With Armchair Apocrypha, Andrew Bird takes another developmental departure from his previous works, though not nearly in as drastic a fashion as his previous album-to-album jumps in style. This has become expected of Bird and is one of the merits that make each of his releases highly anticipated. Where in the past Bird has impressed listeners with his violin artistry and vocal delivery, and later his use of electronic looping and whistling, with Armchair he allows the songs to breathe more on their own, using the aforementioned elements to blend into the structural integrity of the songs rather than predominately featuring each component. This is not to say his previous approaches were ineffective, but rather an observation that is one of the essential reasons Armchair Apocrypha holds together more cohesively than Bird's previous outings. Perhaps the heavy inclusion of drummer and electric pianist Martin Dosh has much to do with this cohesion; it is the first time Dosh and Bird have teamed up on a recording, though the two had been touring together with regularity for a couple of years previous to this. Dosh provides excellent propulsion as a drummer and his Rhodes/Wurlitzer playing adds a deep and dynamic warmth to the entire album. With a few other guests, most noticeably bassist Chris Morrissey's playing on five of the 12 tracks, Armchair is the first album since the 2001 release of The Swimming Hour that feels like a band playing together rather than songs built in separate layers. The majority of the album feels so much more relaxed than much of Bird's previous works, due much in part to his almost laconic vocal delivery throughout. It's the first album that captures Bird's much lauded live approach, almost as if he had hit some completely transcendental place mentally, forgotten his place in the studio, and instead just sang while in some distant reverie -- the way one sings unencumbered while washing the dishes in an empty house and, unknowingly, hones his artistic blade cleaning dirty knife by dirty knife. The most excellent example of this delivery is on the majestically sprawling "Armchairs," a complex and dynamic number that unfolds cinematically in that it entirely captures attention and does not relent through nearly seven minutes, even without a single repeating melody. It is only fitting, then, that in the first climax of "Armchairs," Bird belts out, "Time, it's a crooked bow!" over a dramatic musical descent. And he's right, the seven minutes in which "Armchairs" unfolds are so captivating, the time feels cut in half. That said, the entirety of Armchair Apocrypha does not completely have that level of looseness and adventure. "Imitosis," a reworked version of "I" from the 2003 release Weather Systems, holds some of the stiffness of Bird's previous recordings which, to be fair, did not seem so stiff before Armchair Apocrypha was released. Still, as likeable a revision as "Imitosis" is, the song feels somewhat out of place alongside the bulk of these tracks and, being the second album in a row where Bird has updated a song from Weather Systems ("Skin Is, My" from The Mysterious Production of Eggs was an update of "Skin" from Weather Systems), it is hard not to begin listening to his back catalog searching for possibly half-baked ideas. This feeling generally dissipates when listening to songs such as "Armchairs," the undeniably catchy "Plasticities" (that Bird's delivery of the chorus' lyric "We'll fight..." sounds like "Whale fight..." only makes the song more endearing), or the drum-loop based "Simple X," co-written by Dosh, but is notable enough to contemplate whether or not Bird was confident in his previous albums or simply felt inspired to remake the past. It would be negligent not to mention the careful engineering and mixing that so clearly went into the making of Armchair Apocrypha, as it is, sonically, the most pleasing work not only that Bird has done, but that has come out in some time. The guitars and electric pianos are decidedly rich in tone and though at any given moment there are endless shifting layers of vocals, violins, guitars and more, Armchair Apocrypha never feels cluttered. Certainly, this is due in part to the exceptional arrangements, but also credit is due to the wonderful placement of the instruments in the mix throughout the recording. This, in part with the further adventurous nature of Bird's developments as a songwriter and performer make Armchair Apocrypha the finest recording he has made to date, an impressive achievement considering his remarkable catalog thus far.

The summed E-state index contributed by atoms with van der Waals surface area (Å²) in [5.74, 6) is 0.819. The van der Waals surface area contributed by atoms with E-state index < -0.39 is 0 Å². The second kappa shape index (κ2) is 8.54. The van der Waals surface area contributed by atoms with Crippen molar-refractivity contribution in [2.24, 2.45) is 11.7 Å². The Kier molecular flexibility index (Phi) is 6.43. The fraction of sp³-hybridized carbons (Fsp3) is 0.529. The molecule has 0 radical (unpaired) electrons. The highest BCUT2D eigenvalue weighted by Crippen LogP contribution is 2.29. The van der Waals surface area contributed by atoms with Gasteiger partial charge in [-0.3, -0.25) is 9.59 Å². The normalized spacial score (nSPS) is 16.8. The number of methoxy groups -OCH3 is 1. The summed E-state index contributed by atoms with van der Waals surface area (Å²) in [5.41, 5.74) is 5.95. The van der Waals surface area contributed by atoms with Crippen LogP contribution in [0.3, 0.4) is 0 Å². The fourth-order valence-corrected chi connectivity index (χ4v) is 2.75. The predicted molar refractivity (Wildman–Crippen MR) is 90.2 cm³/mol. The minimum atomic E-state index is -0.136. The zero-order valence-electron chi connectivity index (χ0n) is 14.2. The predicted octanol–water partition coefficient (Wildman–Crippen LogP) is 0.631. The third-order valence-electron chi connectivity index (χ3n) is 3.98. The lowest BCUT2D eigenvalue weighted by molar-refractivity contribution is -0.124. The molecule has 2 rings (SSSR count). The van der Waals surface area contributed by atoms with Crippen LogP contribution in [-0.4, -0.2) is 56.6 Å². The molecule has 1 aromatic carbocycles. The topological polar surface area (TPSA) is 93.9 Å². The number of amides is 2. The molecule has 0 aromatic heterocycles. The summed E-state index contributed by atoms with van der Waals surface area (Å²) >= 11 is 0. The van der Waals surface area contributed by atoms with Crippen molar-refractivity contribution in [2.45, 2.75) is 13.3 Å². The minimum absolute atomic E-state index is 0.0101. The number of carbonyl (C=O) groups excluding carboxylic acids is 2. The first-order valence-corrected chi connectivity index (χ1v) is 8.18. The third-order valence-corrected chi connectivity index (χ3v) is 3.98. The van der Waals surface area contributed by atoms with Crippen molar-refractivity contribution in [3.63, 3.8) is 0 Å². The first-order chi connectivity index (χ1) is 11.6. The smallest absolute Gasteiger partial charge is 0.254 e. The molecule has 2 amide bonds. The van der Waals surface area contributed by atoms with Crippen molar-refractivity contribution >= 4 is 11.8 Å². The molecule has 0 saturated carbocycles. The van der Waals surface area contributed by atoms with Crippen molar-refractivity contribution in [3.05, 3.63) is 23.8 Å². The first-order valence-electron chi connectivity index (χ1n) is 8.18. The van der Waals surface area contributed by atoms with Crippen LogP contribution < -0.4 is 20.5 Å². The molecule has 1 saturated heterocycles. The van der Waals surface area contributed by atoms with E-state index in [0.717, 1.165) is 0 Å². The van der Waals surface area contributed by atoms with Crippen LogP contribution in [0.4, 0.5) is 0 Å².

Product Details

Release Date:
03/20/2007
Label:
Fat Possum Records
UPC:
0767981105826
catalogNumber:
1058
Rank:
63124

Tracks

Album Credits

Customer Reviews

Average Review:

Post to your social network

     

Most Helpful Customer Reviews

See all customer reviews

Armchair Apocrypha 4.6 out of 5 based on 0 ratings. 9 reviews.
osfania More than 1 year ago
This album is one of my favorites. I keep coming back to it. If you don't like sublime songwriting, solid vocals, exquisite instrumentals, catchy tunes or just plain wonderful whistling, this one isn't for you.
Anonymous More than 1 year ago
I give it 5 stars and will purchase more of his cd's in the future.
Anonymous More than 1 year ago
Anonymous More than 1 year ago
Anonymous More than 1 year ago
Anonymous More than 1 year ago
Anonymous More than 1 year ago
Anonymous More than 1 year ago
Anonymous More than 1 year ago